New UTPB official is a graduate

In a way, Richard Ortiz’s military service led him to college and his current position as coordinator of veteran and foster alumni services, school certifying official at the University of Texas Permian Basin.
Ortiz, who is from Midland, graduated from Midland High School in 2002. He was in the Marine Corps from 2002-2006.
He was stationed in New Orleans for three years and one year at various bases in California. Ortiz did communications and a lot of information technology work in the Marines.
“I was sitting in the mall waiting for the Sam Goody music store to open and the recruiting office had a poster of a Marine wearing his dress blue uniform,” Ortiz recalled. “I thought it was really cool and I was like I want to be like that guy. On a whim, I just went in and signed up. They were trying to be persuasive and I was not ready to hear that. I just wanted them to give me the paperwork so I could sign in and that’s what I did. It was pretty spontaneous.”
Ortiz said his military service was “good” and he would do it again if he had to.
He said his service exposed him to other parts of the world and other cultures that have helped shape him — on top of what he grew up with.
“I think now I can relate to more people, which has served me well in my previous jobs and what I’m doing now especially,” Ortiz said.
He earned his bachelor’s degree in marketing from UTPB in spring 2020. He dropped out of college in 2007-08 to pursue a dance career and he was distracted. He taught at Love to Dance Studio in Odessa and knows 22 different styles of dance.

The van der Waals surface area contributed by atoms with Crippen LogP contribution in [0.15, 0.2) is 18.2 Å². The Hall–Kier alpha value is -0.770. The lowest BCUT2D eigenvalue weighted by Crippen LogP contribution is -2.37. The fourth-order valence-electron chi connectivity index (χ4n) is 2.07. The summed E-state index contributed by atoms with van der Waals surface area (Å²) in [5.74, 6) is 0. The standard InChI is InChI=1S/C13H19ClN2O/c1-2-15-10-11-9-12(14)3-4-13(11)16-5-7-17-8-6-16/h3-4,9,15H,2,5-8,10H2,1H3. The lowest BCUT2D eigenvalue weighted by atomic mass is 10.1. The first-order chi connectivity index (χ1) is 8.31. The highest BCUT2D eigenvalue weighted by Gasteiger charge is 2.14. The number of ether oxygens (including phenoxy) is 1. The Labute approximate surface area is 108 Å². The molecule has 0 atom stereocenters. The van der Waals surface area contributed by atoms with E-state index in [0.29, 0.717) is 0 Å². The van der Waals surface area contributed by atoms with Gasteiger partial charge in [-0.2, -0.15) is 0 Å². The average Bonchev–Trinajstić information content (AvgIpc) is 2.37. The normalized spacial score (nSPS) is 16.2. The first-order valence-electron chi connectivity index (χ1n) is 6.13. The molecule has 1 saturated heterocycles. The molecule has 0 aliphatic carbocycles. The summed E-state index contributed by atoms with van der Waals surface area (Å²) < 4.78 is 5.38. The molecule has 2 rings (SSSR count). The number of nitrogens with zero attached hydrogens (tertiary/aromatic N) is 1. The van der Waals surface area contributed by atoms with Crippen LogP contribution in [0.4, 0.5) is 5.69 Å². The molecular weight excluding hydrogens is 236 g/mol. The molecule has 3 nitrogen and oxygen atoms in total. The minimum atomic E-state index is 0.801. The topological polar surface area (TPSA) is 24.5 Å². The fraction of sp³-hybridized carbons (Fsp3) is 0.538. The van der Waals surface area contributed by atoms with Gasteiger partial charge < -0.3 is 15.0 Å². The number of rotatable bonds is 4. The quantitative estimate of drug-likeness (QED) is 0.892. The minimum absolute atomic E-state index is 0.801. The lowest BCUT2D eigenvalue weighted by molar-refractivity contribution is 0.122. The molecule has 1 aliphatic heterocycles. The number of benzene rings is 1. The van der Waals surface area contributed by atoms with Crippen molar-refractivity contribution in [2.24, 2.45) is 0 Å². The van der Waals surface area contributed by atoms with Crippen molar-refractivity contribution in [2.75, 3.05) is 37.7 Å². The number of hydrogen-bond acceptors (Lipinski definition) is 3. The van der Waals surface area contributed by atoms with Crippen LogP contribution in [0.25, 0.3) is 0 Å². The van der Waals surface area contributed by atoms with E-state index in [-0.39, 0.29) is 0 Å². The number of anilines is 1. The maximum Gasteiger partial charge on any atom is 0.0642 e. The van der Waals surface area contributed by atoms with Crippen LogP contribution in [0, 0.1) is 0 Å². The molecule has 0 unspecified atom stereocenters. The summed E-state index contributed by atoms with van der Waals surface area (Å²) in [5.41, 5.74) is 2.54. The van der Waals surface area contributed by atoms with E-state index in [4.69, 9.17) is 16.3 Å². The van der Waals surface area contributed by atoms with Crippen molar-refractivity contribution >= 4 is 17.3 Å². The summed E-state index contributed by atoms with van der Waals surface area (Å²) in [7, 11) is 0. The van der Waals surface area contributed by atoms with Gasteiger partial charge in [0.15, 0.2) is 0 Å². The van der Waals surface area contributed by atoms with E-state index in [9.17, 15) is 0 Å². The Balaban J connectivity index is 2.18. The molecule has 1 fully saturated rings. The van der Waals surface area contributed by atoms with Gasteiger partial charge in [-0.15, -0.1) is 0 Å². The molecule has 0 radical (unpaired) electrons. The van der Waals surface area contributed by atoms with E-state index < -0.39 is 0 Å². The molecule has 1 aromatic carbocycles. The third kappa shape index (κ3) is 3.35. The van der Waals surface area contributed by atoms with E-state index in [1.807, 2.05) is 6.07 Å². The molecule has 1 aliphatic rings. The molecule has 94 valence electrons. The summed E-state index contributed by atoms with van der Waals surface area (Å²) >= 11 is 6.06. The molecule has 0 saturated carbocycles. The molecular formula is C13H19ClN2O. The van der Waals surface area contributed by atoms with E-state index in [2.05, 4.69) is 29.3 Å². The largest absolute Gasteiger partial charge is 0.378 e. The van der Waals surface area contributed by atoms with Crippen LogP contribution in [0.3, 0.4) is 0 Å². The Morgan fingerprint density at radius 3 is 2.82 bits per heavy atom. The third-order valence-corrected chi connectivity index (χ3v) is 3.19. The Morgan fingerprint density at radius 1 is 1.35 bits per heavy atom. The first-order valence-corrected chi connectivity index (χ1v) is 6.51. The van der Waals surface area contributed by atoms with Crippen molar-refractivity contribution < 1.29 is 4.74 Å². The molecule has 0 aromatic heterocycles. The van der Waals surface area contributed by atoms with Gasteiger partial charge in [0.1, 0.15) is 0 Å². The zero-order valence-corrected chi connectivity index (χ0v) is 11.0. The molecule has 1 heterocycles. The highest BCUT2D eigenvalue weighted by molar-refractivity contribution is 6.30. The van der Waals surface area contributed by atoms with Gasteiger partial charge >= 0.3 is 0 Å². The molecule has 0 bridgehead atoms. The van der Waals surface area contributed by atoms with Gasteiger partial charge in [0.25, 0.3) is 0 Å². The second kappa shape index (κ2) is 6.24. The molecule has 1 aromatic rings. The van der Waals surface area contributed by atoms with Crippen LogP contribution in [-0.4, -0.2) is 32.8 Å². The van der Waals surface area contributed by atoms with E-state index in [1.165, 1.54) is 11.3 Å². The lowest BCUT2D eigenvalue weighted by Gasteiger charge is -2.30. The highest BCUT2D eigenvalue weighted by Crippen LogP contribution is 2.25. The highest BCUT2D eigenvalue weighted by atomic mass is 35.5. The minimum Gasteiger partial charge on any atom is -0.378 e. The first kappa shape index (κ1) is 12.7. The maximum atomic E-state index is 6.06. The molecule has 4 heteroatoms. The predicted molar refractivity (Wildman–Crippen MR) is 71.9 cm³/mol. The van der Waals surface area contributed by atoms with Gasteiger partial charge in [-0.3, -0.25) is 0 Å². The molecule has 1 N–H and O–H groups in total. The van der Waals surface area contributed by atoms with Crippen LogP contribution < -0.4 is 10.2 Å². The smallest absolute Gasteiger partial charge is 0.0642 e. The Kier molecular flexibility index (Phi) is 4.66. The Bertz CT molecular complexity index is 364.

“I was dancing pretty much for the rest of the time professionally up until 2018 when I came back to finish. I had a (car) accident where I got hit by two cars,” Ortiz said. “It made me reconsider the fact that I might not be able to walk or use my body in some way so maybe dancing wasn’t going to be the best option moving forward. I came back to school, finished my bachelor’s in marketing and graduated spring of 2020.”
He was planning to attend school full time and finish his master’s in business administration when Associate Dean of Students and Deputy Title IX Coordinator Corey Benson asked what his future plans were.
Ortiz said he planned to stay in town and Benson told him the coordinator of veteran and foster alumni services, school certifying official was open.
“The job mainly focuses on students — veterans and students who grew up in foster care — so my title is coordinator of veteran and foster alumni services. Basically, the main portion of my job involves helping these students understand and utilize their benefits. Military veterans have educational benefits that will pay for their tuition. Sometimes it will waive their tuition. Foster kids have similar programs that will waive their tuition,” Ortiz said.
“The thing is, most students don’t fully understand that they have these benefits or how to use them, and if they do, they don’t know how to maximize them. Many of them are also first-generation students in this area, so if they look at it in a bubble or a vacuum they get a small picture, but when they realize how those benefits work with financial aid or work with other services that we have at the school, they can be very fruitful …,” Ortiz said.
He added that the benefits can allow them to go to school without working.